IMG_3959Long-billed Thrasher

  • Bewick’s Wren
  • House Wren
  • Marsh Wren
  • Carolina Wren
  • Cactus Wren-Lifer

IMG_3855Golden-fronted Woodpecker

IMG_3531Eastern Phoebe

IMG_3925Black Phoebe

  • Blue-gray Gnatcatcher
  • Black-tailed Gnatcatcher-Lifer
  • Ruby-crowned Kinglet
  • Wood Thrush
  • Clay-colored Thrush-Lifer
  • Great Horned Owl

IMG_3873Plain Chachalaca

IMG_3827Crested Caracara

  • Gray Catbird
  • Curved-billed Thrasher-Lifer
  • Long-billed Thrasher-Lifer
  • Northern Mockingbird
  • European Starling
  • American Pipit
  • Wood Stork

IMG_3877Clay-colored Thrush

IMG_3912Great Kiskadee

  • Black & White warbler
  • Tennessee Warbler
  • Orange-crowned warbler
  • Nashville Warbler
  • Common Yellowthroat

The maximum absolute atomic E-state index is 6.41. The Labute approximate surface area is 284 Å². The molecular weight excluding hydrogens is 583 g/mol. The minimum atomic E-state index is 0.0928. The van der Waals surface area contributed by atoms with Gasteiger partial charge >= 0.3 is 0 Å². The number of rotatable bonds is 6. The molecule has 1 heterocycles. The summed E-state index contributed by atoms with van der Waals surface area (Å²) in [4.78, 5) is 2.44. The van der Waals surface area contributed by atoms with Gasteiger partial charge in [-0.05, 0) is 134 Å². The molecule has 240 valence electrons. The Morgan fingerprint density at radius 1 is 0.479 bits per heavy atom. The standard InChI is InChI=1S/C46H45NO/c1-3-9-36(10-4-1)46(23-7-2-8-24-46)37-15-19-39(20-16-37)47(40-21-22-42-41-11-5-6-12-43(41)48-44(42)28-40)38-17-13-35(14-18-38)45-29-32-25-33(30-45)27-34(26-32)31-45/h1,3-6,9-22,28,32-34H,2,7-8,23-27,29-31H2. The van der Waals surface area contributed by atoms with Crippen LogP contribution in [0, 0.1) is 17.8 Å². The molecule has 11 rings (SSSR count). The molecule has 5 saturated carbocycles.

• Tropical Parula-Lifer
  • Yellow-rumped Warbler
  • Wilson’s Warbler
  • Hooded Warbler

IMG_3937Aplomado Falcon

IMG_3945Inca Dove

  • Olive Sparrow-Lifer
  • Cassin’s Sparrow-Lifer
  • Vesper Sparrow
  • Black-throated Sparrow-Lifer
  • Northern Cardinal
  • Pyrrhuloxia-Lifer
  • Rose-breasted Grosbeak
  • Lazuli Bunting-Lifer
  • Indigo Bunting
  • Dickcissel

IMG_3559Long-billed Curlew

IMG_3563Eurasian-collared Dove

IMG_3564Great-tailed Grackle

  • Red-winged Blackbird
  • Western Meadowlark
  • Great-tailed Grackle-Lifer
  • Hooded Oriole-Lifer
  • Altamira Oriole-Lifer
  • Audubon’s Oriole-Lifer
  • Lesser Goldfinch-Lifer
  • House Finch

IMG_3574Roseate Spoonbill